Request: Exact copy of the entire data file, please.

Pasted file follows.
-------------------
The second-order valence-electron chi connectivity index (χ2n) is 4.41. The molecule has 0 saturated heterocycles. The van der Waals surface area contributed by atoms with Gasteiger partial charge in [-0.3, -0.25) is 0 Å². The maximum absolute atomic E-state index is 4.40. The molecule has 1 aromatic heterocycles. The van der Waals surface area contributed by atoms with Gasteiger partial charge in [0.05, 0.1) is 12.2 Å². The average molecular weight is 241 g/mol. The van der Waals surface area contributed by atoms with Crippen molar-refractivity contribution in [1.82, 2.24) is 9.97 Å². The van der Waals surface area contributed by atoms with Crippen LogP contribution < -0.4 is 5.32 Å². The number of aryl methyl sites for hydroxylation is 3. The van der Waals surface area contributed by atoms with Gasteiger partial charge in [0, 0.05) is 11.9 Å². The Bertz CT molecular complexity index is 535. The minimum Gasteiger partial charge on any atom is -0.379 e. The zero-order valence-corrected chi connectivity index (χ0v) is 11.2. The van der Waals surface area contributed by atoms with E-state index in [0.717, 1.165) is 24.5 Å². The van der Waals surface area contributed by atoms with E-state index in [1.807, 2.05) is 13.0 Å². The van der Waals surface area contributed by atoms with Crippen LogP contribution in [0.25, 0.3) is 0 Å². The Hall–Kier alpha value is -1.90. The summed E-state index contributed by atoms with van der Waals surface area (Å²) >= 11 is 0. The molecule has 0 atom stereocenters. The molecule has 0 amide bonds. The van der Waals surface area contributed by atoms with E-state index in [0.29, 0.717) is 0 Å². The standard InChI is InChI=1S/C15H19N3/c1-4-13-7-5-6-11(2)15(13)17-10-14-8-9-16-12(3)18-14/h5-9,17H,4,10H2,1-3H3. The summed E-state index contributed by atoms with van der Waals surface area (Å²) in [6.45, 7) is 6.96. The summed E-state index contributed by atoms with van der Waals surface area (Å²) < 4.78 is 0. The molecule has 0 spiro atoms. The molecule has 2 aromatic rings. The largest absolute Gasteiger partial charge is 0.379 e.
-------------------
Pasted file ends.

The second-order valence-electron chi connectivity index (χ2n) is 4.41. The molecule has 0 saturated heterocycles. The van der Waals surface area contributed by atoms with Gasteiger partial charge in [-0.3, -0.25) is 0 Å². The maximum absolute atomic E-state index is 4.40. The molecule has 1 aromatic heterocycles. The van der Waals surface area contributed by atoms with Gasteiger partial charge in [0.05, 0.1) is 12.2 Å². The average molecular weight is 241 g/mol. The van der Waals surface area contributed by atoms with Crippen molar-refractivity contribution in [1.82, 2.24) is 9.97 Å². The van der Waals surface area contributed by atoms with Crippen LogP contribution < -0.4 is 5.32 Å². The number of aryl methyl sites for hydroxylation is 3. The van der Waals surface area contributed by atoms with Gasteiger partial charge in [0, 0.05) is 11.9 Å². The Bertz CT molecular complexity index is 535. The minimum Gasteiger partial charge on any atom is -0.379 e. The zero-order valence-corrected chi connectivity index (χ0v) is 11.2. The van der Waals surface area contributed by atoms with E-state index in [0.717, 1.165) is 24.5 Å². The van der Waals surface area contributed by atoms with E-state index in [1.807, 2.05) is 13.0 Å². The van der Waals surface area contributed by atoms with Crippen LogP contribution in [0.25, 0.3) is 0 Å². The Hall–Kier alpha value is -1.90. The summed E-state index contributed by atoms with van der Waals surface area (Å²) >= 11 is 0. The molecule has 0 atom stereocenters. The molecule has 0 amide bonds. The van der Waals surface area contributed by atoms with E-state index in [0.29, 0.717) is 0 Å². The standard InChI is InChI=1S/C15H19N3/c1-4-13-7-5-6-11(2)15(13)17-10-14-8-9-16-12(3)18-14/h5-9,17H,4,10H2,1-3H3. The summed E-state index contributed by atoms with van der Waals surface area (Å²) in [6.45, 7) is 6.96. The summed E-state index contributed by atoms with van der Waals surface area (Å²) < 4.78 is 0. The molecule has 0 spiro atoms. The molecule has 2 aromatic rings. The largest absolute Gasteiger partial charge is 0.379 e.